This sort of defense is vital for Cincinnati going forward. Yes, they are above average offensively, but can get stagnant in the halfcourt. The fact Cincinnati gets easy points in transition by forcing live ball turnovers and getting out and running is huge. Now, this is the best shooting team that Cronin has had at Cincinnati. As a team they rank 80th in the country shooting 37.1% from the 3-point line. The previous high for a Cronin-coached team was in 2015-16 when Cincinnati shot 34.8%. People will look at Jacob Evans being consistent or the addition of Cane Broome for this jump in shooting, but really what the difference is, is the fact Cincinnati has two bigs that can both step out and shoot the ball. Gary Clark and Kyle Washington aren’t going to kill you from deep, but they both have attempted at least 35 threes this year and are shooting 40.5 and 43.3% respectively. That’s a completely different wrinkle teams have to worry about when defending Cincinnati and also allows the Bearcats to run a hi-lo with the two if they want. Look at how open the floor is now with having two bigs that can step out:
This play against Temple sort of shows the difference on offense this year for Cincinnati. They run the dribble handoff – which they’ve run for some time now – to get Broome in some open space. He catches the ball on the wing with just 1 defender and no one helpside baseline. He’s able to use his speed to get a half step on his defender causing everyone to react. In this case it’s Nsoseme that’s in the game and while he’s not a 3-point threat, he’s athletic enough to set a high ball screen and crash, which he is doing here. That leaves Clark open for three.
The other place that Cincinnati will just kill teams on offense is on the glass. The Bearcats are second in the country in offensive rebounding percentage and scoring 1.2 points per possession after grabbing those. It’s not necessarily a huge shock as Cincinnati has always been a good offensive rebounding team under Cronin, but again, this is the highest amount of offensive rebounds they are getting based on percentages. This is important because as I mentioned Cincinnati can get stagnant on offense in the halfcourt. This is a bailout that is vital for Cincinnati in March. They are adding essentially free points even if a possession stalls.
Now in terms of some issues that we could see come up for Cincinnati as a title contender? As I mentioned with Purdue, who is the lock NBA player? Jacob Evans has popped up on some NBA Draft boards and that’s really it. Remember, go look at all the title winners. They have that first round pick and typically have multiple NBA players. The one team everyone sort of pointed at as a team that didn’t do that was Villanova, but looking back on it you had Josh Hart (1st round pick), Mikal Bridges (likely top-12 pick), Jalen Brunson (likely NBA draft pick), Arch has played in the NBA and Ochefu is floating around. That’s not to say Evans won’t make his way to the first round, but there tends to be a ceiling on teams without multiple NBA guys.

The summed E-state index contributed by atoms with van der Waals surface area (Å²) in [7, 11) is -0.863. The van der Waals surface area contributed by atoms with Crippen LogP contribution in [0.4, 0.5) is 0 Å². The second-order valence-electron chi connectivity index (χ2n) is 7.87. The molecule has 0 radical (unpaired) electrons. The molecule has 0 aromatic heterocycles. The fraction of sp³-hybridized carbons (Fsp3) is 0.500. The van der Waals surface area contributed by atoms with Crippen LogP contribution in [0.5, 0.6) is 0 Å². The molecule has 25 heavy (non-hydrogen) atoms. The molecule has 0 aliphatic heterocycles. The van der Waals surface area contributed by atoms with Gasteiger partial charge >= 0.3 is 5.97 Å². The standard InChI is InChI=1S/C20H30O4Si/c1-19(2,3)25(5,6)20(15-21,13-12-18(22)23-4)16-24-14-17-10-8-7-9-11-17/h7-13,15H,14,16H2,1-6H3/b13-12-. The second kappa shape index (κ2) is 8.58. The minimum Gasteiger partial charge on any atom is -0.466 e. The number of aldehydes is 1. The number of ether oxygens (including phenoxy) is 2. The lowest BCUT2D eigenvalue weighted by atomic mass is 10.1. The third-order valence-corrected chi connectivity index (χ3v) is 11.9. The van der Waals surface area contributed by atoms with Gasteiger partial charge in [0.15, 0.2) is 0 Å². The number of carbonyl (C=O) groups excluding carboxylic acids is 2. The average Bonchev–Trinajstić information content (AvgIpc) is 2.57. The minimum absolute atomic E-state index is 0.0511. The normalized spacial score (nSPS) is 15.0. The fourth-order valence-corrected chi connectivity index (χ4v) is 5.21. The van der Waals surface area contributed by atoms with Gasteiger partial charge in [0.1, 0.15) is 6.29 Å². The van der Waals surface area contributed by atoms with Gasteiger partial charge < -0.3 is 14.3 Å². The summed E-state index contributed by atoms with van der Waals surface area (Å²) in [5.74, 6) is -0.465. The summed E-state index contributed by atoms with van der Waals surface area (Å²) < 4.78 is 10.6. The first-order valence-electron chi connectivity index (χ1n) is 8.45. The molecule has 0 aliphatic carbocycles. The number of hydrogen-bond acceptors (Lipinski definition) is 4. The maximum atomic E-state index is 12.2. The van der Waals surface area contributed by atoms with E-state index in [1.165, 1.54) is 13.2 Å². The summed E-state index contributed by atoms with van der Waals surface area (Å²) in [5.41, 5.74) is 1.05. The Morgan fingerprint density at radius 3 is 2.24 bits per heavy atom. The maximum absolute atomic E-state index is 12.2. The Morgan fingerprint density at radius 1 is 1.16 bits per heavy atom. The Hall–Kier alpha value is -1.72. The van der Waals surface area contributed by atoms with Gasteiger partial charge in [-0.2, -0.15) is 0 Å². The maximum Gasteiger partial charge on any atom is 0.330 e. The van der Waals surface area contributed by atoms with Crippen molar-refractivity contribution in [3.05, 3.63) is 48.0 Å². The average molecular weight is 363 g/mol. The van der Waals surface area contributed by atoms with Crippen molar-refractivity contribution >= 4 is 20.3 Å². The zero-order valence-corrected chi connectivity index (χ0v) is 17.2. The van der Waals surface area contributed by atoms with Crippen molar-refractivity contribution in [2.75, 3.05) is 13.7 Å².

While there is good balance here in terms of scoring, does Cincinnati have someone to take over the game if they are struggling offensively? You’d like that to be Jacob Evans or even Gary Clark, but it’s typically a little harder to do if you’re a post guy like Clark is. Cincinnati grades out as an above average offensive team, but a large part of that is due to excellent scoring on offensive rebounds and transition. They struggle against zone looks – something they will see in the NCAA Tournament.
That said, they can defend with just about everyone in the country and have enough depth to deal with any sort of foul trouble in a tournament setting. I do have reservations about them as a true title contender especially if you look at it the way Mark Titus told me he does. His theory was ‘if I said team x is your national champion are you surprised?’ Now, I do think Cincinnati is a legit threat to the Final Four and once you get there just about anything can happen. The end of this season could change the public perception of Cincinnati with the two games against Wichita State and road games at Houston and SMU.
5. Michigan State
7. Texas Tech
11. West Virginia
15. St. Mary’s
17. Ohio State
24. Seton Hall